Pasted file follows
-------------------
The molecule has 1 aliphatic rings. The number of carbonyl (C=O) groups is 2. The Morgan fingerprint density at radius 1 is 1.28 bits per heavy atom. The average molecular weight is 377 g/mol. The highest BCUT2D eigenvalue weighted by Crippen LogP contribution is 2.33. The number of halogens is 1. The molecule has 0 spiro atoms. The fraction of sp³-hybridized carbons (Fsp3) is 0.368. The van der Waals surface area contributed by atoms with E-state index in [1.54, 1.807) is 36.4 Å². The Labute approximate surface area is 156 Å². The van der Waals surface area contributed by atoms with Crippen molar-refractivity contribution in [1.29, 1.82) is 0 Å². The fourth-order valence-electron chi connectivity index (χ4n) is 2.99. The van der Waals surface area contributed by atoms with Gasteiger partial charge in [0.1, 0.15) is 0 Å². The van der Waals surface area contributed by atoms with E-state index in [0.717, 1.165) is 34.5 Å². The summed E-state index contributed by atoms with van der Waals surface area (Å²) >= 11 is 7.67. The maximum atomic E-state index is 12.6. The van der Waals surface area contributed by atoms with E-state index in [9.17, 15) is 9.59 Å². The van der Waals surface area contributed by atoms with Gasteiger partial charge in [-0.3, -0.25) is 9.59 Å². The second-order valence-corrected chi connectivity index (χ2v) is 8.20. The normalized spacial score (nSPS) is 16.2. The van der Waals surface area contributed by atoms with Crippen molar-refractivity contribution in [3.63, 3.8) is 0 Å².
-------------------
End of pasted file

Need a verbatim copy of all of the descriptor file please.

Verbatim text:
The molecule has 1 aliphatic rings. The number of carbonyl (C=O) groups is 2. The Morgan fingerprint density at radius 1 is 1.28 bits per heavy atom. The average molecular weight is 377 g/mol. The highest BCUT2D eigenvalue weighted by Crippen LogP contribution is 2.33. The number of halogens is 1. The molecule has 0 spiro atoms. The fraction of sp³-hybridized carbons (Fsp3) is 0.368. The van der Waals surface area contributed by atoms with E-state index in [1.54, 1.807) is 36.4 Å². The Labute approximate surface area is 156 Å². The van der Waals surface area contributed by atoms with Crippen molar-refractivity contribution in [1.29, 1.82) is 0 Å². The fourth-order valence-electron chi connectivity index (χ4n) is 2.99. The van der Waals surface area contributed by atoms with Gasteiger partial charge in [0.1, 0.15) is 0 Å². The van der Waals surface area contributed by atoms with E-state index in [0.717, 1.165) is 34.5 Å². The summed E-state index contributed by atoms with van der Waals surface area (Å²) >= 11 is 7.67. The maximum atomic E-state index is 12.6. The van der Waals surface area contributed by atoms with E-state index in [9.17, 15) is 9.59 Å². The van der Waals surface area contributed by atoms with Gasteiger partial charge in [-0.3, -0.25) is 9.59 Å². The second-order valence-corrected chi connectivity index (χ2v) is 8.20. The normalized spacial score (nSPS) is 16.2. The van der Waals surface area contributed by atoms with Crippen molar-refractivity contribution in [3.63, 3.8) is 0 Å².